Standard Life has sold its 180-year-old Canadian wing for $4bn Canadian dollars ($3.7bn; £2.2bn), and now plans to return £1.75bn of capital to shareholders – that's nearly a fifth of its current market value. No surprise then that Standard Life's share price rose to a high of 427.60 this morning after the announcement was made late last night, from 386.10 the previous day.
Standard Life's chief exec David Nish seems to think it was a standard deal, saying: 'Most people would think we have got a good price.'
That's an understatement. The £2.2bn price tag represents almost twice the book value of the business, about 19.5 times earnings, and Standard Life will book a £1.2bn gain on the sale.
The company's logic was that a sale to a domestic Canadian business was better for shareholders than keeping hold of it and pursuing an independent strategy there. It certainly seems to have worked: the cash return to shareholders is worth 73p a share.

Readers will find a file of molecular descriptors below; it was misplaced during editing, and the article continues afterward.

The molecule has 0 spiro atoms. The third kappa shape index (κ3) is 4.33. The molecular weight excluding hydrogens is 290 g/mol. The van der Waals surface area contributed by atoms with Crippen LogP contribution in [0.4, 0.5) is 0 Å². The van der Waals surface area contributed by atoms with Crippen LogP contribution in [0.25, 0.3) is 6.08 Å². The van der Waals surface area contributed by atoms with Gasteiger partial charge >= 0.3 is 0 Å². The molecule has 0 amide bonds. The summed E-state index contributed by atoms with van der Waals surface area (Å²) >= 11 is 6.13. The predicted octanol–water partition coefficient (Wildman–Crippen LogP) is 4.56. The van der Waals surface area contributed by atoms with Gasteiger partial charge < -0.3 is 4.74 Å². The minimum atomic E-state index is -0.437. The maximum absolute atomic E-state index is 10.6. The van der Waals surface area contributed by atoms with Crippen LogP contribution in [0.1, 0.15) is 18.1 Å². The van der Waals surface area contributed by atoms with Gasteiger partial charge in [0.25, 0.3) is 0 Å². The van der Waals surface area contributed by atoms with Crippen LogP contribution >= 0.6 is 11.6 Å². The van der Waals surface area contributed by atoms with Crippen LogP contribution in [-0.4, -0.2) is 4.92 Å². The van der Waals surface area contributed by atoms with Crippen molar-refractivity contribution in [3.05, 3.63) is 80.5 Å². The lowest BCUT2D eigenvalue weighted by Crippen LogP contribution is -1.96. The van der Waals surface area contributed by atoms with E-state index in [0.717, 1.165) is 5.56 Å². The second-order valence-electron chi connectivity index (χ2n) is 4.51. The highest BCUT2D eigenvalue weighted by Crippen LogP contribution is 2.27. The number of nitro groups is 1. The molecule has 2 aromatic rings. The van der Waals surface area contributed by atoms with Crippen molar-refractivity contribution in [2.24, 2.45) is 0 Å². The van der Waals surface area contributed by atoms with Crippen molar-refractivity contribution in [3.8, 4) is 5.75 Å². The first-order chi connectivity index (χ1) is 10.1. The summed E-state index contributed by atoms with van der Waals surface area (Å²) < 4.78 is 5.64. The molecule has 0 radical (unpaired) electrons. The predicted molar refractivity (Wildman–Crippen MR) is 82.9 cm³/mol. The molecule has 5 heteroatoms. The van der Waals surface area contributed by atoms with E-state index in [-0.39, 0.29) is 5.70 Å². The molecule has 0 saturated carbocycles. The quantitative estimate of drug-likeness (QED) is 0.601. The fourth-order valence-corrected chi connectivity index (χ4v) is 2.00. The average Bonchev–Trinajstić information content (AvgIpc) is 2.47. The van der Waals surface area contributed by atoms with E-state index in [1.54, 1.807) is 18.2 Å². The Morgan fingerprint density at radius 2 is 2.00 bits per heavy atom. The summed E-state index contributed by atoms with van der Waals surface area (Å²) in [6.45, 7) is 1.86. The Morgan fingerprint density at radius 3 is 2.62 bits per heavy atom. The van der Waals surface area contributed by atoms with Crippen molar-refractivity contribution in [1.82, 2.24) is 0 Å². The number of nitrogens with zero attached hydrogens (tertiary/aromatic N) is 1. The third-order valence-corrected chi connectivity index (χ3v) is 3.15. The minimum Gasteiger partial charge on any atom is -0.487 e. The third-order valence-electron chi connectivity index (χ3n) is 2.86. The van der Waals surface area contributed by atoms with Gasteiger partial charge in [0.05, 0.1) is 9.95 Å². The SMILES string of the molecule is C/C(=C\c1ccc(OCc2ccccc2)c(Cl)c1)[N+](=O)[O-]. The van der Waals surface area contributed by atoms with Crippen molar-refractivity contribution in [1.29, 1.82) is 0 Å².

The proud new owner is the Canadian insurer Manulife, which will now take on Standard Life's savings, retirement, insurance and investment management businesses in the country.
It has also agreed a deal with Standard Life to distribute each other's investment products around the world – Manulife will distribute Standard Life Investments products in Canada, the US and Asia, while Standard Life will distribute Manulife products in the UK. This shows that Standard Life is increasingly finding asset management to be a safe bet, beyond traditional insurance policies.
As to what Standard Life will do with the rest of the money, it's not yet clear. The UK savings market will be tempting, as investment firms rush to create new savings vehicles in the wake of George Osborne's shakeup of the pensions and annuity market.
Standard Life has also invested in local insurance and fund management companies in India, and may look to further that. Plus of course it may wish to keep something back to lessen any impact should Scotland vote yes to independence.
Either way Standard Life looks to be in an enviable position. Following this latest distribution, the group will have handed out £3.5bn, or 147p per share, to shareholders since 2010. That's some standard.